This is an exploration of twilight into dusk in and around the 14th Street and U Street corridors in Northwest Washington DC. All these shots were taken in the same evening, and are within walking distance of one another (although in the name of time efficiency I drove from one area to the other so I wouldn’t lose the last light in the sky).
Nellies is a gay sports bar (betcha never thought you’d hear THAT particular combination!) at the corner of 9th and U Street and Florida Avenue (U Street turns into Florida Avenue at 9th). I’ve driven by hundreds of times and always thought about photographing their lights, specifically the “OPEN” arrow on the corner. The night I started this project, I decided to shoot the building from two different angles, one to capture the general ambiance of the intersection, the other to specifically address the OPEN sign.
Around the corner from Nellies is this abandoned warehouse which has some really wild and cool and somewhat disturbing graffiti on it. I shot some of this graffiti through the chain link fence around the side lot. The disturbing piece I intentionally cropped out of the shot, as it is the nude lower half of a female body that appears to have been severed from its torso.
Over on 14th Street, we have had an explosion of new restaurants in the last five years, with a huge spate in the last year alone. Rice Restuarant is arguably the best Thai restaurant in DC, and certainly the most innovative. A good friend of mine opened it gosh, maybe ten years ago, virtually pioneering the restaurant boom in the neighborhood. Now next door to Rice is Ghibellina, an Italian joint that opened this year, and next door to that is Pearl Dive, an oyster bar, which opened perhaps 2 years ago. Le Diplomate is a French bistro across the street in what was originally a car dealership in the 1920s, then became a laundromat. Le Diplomate also opened earlier this year.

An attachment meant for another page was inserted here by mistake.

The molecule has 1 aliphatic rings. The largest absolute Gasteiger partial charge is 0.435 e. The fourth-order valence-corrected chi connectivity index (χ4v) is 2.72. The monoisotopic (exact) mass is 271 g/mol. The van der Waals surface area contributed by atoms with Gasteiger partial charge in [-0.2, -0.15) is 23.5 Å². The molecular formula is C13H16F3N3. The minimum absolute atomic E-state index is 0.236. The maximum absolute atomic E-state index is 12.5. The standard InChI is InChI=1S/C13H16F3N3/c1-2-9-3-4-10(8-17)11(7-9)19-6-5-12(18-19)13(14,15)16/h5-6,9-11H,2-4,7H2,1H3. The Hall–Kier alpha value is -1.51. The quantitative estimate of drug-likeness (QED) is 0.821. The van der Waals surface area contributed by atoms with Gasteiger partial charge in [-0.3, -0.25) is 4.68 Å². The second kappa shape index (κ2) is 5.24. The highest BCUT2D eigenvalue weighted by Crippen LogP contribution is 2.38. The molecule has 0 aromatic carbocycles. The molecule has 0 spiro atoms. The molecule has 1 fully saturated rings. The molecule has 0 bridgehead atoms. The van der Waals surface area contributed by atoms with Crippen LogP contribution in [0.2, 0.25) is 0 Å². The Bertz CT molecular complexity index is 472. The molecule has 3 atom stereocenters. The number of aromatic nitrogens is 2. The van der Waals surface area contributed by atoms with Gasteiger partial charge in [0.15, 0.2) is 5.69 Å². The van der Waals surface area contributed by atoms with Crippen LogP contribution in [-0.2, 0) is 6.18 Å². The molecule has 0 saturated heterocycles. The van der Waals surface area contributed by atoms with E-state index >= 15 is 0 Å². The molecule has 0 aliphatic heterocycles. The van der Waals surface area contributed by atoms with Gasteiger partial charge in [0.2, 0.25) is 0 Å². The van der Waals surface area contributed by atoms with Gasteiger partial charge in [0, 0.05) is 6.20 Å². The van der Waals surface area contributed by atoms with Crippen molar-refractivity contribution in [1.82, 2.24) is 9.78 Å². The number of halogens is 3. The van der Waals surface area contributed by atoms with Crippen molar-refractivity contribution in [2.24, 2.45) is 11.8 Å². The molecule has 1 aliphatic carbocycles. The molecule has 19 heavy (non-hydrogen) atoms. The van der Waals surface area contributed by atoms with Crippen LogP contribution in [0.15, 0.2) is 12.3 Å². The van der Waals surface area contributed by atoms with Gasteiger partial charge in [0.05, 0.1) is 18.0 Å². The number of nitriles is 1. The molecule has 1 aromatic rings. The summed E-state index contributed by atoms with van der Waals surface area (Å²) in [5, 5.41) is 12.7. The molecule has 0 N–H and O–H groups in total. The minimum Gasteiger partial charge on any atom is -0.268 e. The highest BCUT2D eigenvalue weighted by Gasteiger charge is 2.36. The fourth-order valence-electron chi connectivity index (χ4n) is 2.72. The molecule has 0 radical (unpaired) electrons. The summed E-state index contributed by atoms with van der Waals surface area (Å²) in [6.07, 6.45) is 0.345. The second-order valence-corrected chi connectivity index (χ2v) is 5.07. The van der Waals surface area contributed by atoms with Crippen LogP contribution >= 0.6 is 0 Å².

At the intersection of 14th and Q Streets, I pointed my camera south on 14th to try and capture the energy of the neighborhood, through the traffic, the lights, the construction boom represented by the crane, and the people on the sidewalks.
Here is a second version of the shot, a longer exposure, that captures the car sitting at the traffic light, then traffic taking off when the light changed. The funky stuff in the sky is a combination of reflections of the tail-lights and head-lights of the cars reflecting off the clouds and lens flare caused by the lights directly shining into the lens.
I’m not sure if I like this one well enough to keep it or if some other night I go back and try to re-shoot it. Feedback welcomed. All shots, as is becoming normal to say now, were taken with my Rolleiflex 2.8E, on Kodak Ektar 100 film. This was in part an experiment to see how well Ektar would fare against Portra 160 as a low-light film. I’ve loved Portra as a low-light film for its ability to handle mixed lighting conditions. I’d say this put to rest any thoughts of Ektar 100 being inferior- it does look different, to be sure, but I’d say it did a pretty darned good job. I think I might even prefer it in some cases.